Capitalism, Economic Dynamics

By Jerzy Osiatyński; Chester Adam Kisiel et al. | Go to book overview

The Impact of Armaments on the Business Cycle after the Second World War [1] (1955)

This is a rather complex problem, and if we examine concrete phenomena, a number of complications arise which are not of primary importance and only obscure its essence. For this reason I decided to divide this study into 2 parts, presenting in the first a theoretical model of the impact of armaments on the capitalist economy and in the second an analysis of the American economy in 1950-4.


I. Theoretical Model of the Impact of Armaments on the Capitalist Economy

First I consider the theoretical problem: whether and under which conditions an increase in armaments can cause an increase in output and employment in the capitalist system. I divide this subject into 3 parts: the impact of armaments when they are entirely tax-financed, the impact of a budget deficit, and general conclusions.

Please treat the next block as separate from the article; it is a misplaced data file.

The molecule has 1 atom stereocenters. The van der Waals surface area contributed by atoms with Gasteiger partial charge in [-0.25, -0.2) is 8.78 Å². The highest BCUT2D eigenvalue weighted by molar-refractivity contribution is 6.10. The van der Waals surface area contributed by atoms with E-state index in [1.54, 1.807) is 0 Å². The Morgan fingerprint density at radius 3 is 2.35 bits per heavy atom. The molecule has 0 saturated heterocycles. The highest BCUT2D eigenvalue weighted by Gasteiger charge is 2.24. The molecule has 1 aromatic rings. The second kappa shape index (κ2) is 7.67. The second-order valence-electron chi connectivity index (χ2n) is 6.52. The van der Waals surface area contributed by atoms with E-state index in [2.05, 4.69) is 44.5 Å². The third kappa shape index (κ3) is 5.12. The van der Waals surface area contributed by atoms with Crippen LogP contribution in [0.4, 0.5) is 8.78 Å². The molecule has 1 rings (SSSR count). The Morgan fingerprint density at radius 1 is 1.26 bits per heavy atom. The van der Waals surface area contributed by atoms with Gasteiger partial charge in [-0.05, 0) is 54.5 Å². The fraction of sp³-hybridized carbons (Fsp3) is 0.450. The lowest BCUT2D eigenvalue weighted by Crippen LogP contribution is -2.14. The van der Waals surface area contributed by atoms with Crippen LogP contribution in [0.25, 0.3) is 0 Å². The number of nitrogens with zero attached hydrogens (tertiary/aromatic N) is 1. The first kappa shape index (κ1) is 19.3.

The following assumptions are made:

First, it is assumed that we are dealing with a capitalist economy that has considerable reserves. An increase in demand does not require an immediate expansion of productive capacity, since part of this capacity is idle and the additional demand can be met with the existing capital equipment. This assumption is certainly correct if we presume that armament begins during a period when the industrial equipment of the capitalist economy is not fully employed. This condition is met, since we are discussing the impact of militarization on maintaining or increasing output and employment.

The second assumption is unrealistic, but I make it for reasons of simplicity: I assume that we have a closed system and ignore foreign trade. This assumption is completely different from the first. We leave out foreign trade to simplify the analysis. If we abandoned this assumption, there would be no essential changes in the analysis; however, since the problem is complicated enough, I prefer to simplify it in this way.

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